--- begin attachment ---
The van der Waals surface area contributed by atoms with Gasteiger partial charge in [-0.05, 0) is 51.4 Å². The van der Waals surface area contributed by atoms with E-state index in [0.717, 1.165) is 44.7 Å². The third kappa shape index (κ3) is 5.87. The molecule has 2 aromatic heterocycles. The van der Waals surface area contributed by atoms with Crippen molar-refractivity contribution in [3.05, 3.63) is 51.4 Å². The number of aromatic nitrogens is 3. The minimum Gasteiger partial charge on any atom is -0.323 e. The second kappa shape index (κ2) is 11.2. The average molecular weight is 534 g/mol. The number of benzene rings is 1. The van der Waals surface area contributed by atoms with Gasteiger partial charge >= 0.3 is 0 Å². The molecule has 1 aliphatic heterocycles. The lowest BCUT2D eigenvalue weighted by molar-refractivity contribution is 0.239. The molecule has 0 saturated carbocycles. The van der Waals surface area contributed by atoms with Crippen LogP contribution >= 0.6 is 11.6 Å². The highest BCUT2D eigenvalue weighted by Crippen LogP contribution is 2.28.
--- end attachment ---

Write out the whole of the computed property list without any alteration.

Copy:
The van der Waals surface area contributed by atoms with Gasteiger partial charge in [-0.05, 0) is 51.4 Å². The van der Waals surface area contributed by atoms with E-state index in [0.717, 1.165) is 44.7 Å². The third kappa shape index (κ3) is 5.87. The molecule has 2 aromatic heterocycles. The van der Waals surface area contributed by atoms with Crippen molar-refractivity contribution in [3.05, 3.63) is 51.4 Å². The number of aromatic nitrogens is 3. The minimum Gasteiger partial charge on any atom is -0.323 e. The second kappa shape index (κ2) is 11.2. The average molecular weight is 534 g/mol. The number of benzene rings is 1. The van der Waals surface area contributed by atoms with Gasteiger partial charge >= 0.3 is 0 Å². The molecule has 1 aliphatic heterocycles. The lowest BCUT2D eigenvalue weighted by molar-refractivity contribution is 0.239. The molecule has 0 saturated carbocycles. The van der Waals surface area contributed by atoms with Crippen LogP contribution >= 0.6 is 11.6 Å². The highest BCUT2D eigenvalue weighted by Crippen LogP contribution is 2.28.